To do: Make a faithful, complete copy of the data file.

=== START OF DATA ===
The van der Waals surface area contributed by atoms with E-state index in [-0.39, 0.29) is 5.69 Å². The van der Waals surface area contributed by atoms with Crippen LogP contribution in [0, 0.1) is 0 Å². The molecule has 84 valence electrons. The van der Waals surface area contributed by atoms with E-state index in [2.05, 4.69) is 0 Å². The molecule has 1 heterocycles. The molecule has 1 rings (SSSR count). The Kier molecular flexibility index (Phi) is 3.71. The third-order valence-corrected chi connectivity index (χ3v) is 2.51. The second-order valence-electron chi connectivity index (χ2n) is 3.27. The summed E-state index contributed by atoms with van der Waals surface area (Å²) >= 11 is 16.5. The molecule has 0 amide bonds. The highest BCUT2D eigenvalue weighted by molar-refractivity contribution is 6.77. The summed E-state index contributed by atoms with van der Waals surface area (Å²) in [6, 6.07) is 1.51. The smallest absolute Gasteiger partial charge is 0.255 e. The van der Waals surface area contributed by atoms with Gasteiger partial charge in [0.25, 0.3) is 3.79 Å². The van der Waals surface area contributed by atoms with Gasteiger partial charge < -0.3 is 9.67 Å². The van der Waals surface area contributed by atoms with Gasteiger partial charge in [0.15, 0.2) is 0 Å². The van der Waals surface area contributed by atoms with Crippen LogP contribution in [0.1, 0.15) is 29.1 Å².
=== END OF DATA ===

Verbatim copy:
The van der Waals surface area contributed by atoms with E-state index in [-0.39, 0.29) is 5.69 Å². The van der Waals surface area contributed by atoms with Crippen LogP contribution in [0, 0.1) is 0 Å². The molecule has 84 valence electrons. The van der Waals surface area contributed by atoms with E-state index in [2.05, 4.69) is 0 Å². The molecule has 1 heterocycles. The molecule has 1 rings (SSSR count). The Kier molecular flexibility index (Phi) is 3.71. The third-order valence-corrected chi connectivity index (χ3v) is 2.51. The second-order valence-electron chi connectivity index (χ2n) is 3.27. The summed E-state index contributed by atoms with van der Waals surface area (Å²) >= 11 is 16.5. The molecule has 0 amide bonds. The highest BCUT2D eigenvalue weighted by molar-refractivity contribution is 6.77. The summed E-state index contributed by atoms with van der Waals surface area (Å²) in [6, 6.07) is 1.51. The smallest absolute Gasteiger partial charge is 0.255 e. The van der Waals surface area contributed by atoms with Gasteiger partial charge in [0.25, 0.3) is 3.79 Å². The van der Waals surface area contributed by atoms with Gasteiger partial charge < -0.3 is 9.67 Å². The van der Waals surface area contributed by atoms with Gasteiger partial charge in [0.15, 0.2) is 0 Å². The van der Waals surface area contributed by atoms with Crippen LogP contribution in [0.1, 0.15) is 29.1 Å².